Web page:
Skip to Main Content
Book Chapter

Surficial polymict impact breccia unit, Wetumpka impact structure, Alabama: Shock levels and emplacement mechanism

By
David T. King, Jr.
David T. King, Jr.
Geology Office, Petrie Hall, Auburn University, Auburn, Alabama 36849-5305, USA
Search for other works by this author on:
Jared R. Morrow
Jared R. Morrow
Geological Sciences, San Diego State University, San Diego, California 92182-1020, USA
Search for other works by this author on:
Lucille W. Petruny
Lucille W. Petruny
Geology Office, Petrie Hall, Auburn University, Auburn, Alabama 36849-5305, USA
Search for other works by this author on:
Jens Ormö
Jens Ormö
Centro de Astrobiología, Instituto Nacional de Técnica Aeroespacial, 28850 Torrejon de Ardoz, Spain
Search for other works by this author on:
Published:
October 01, 2015

At Wetumpka impact structure, the surficial polymict impact breccia crops out discontinuously over a relatively small area within the intrastructure terrain. This polymict breccia unit contains a significant number of shocked quartz grains that represent a slightly lower shock pressure regime than the previously documented shocked quartz population obtained from a separate subsurface impact breccia unit. Specifically, the shocked quartz grains found in the polymict breccia unit display two distinct types of planar microstructures (named herein P1 and P2), and the host grains range in size from fine sand to pebbles and cobbles. P1 elements closely resemble planar fractures (PFs) or planar cleavage in quartz, which occur in multiple sets of open, parallel, fl at to curviplanar planes aligned with distinct crystallographic orientations. P2 elements are much shorter, much thinner, and more closely spaced than P1 planes, and they resemble in part closed, partly decorated to nondecorated, classic, longer planar deformation features (PDFs). However, these P2 elements are not PDFs. Sets of P2 elements are commonly developed off of, or are crosscut by, through-going P1 planes, which form “feather features” (FFs). P1- and P2-type planar microstructures are associated with low shock pressures (~7–10 GPa), whereas more typical planar deformation features previously described in Wetumpka's subsurface impact breccias are associated with shock pressures of 10–16 GPa. We attribute the difference in Wetumpka's shock levels (i.e., between quartz grains in the polymict impact breccia and previously described quartz grains in the deeper, subsurface impact breccias) to differences in provenance of these grains from within the impact structure's transient crater. Proximal ejecta deposits, which were derived from more shallow reaches of the target materials, are the most likely candidate for sources for the P1- and P2-bearing grains in the surficial polymict impact breccia unit. We interpret the present distribution and occurrence of the surficial impact breccia unit to be best explained by late-modification-stage slumping of proximal ejecta from the impact structure's rim.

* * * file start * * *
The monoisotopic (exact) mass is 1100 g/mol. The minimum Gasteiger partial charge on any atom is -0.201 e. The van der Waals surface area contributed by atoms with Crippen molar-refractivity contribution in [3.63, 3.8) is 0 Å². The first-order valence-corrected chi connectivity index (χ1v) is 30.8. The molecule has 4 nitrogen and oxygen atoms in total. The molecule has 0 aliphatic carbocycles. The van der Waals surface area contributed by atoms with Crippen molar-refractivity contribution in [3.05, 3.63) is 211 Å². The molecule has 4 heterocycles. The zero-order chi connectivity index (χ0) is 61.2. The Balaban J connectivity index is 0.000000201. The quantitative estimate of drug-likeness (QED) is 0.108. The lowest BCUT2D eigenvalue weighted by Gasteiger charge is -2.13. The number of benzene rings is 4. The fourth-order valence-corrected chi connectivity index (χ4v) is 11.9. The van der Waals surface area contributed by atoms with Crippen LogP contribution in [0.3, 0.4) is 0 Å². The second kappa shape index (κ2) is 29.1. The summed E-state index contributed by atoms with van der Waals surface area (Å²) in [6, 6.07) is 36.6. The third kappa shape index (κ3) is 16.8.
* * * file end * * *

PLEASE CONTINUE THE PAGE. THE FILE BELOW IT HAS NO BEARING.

You do not currently have access to this article.
Don't already have an account? Register

Figures & Tables

Contents

GSA Special Papers

Large Meteorite Impacts and Planetary Evolution V

Gordon R. Osinski
Gordon R. Osinski
Centre for Planetary Science and Exploration, Departments of Earth Sciences and Physics and Astronomy, University of Western Ontario, 1151 Richmond St., London, ON N6A 3K7, Canada
Search for other works by this author on:
David A. Kring
David A. Kring
Center for Lunar Science and Exploration, Lunar and Planetary Institute, 3600 Bay Area Boulevard, Houston, Texas 77058, USA, and National Aeronautics and Space Administration (NASA) Lunar Science Institute, and NASA Solar System Exploration Research Virtual Institute
Search for other works by this author on:
Geological Society of America
Volume
518
ISBN print:
9780813725185
Publication date:
October 01, 2015

References

This Feature Is Available To Subscribers Only

Sign In or Create an Account

This PDF is available to Subscribers Only

View Article Abstract & Purchase Options

For full access to this pdf, sign in to an existing account, or purchase an annual subscription.

Subscribe Now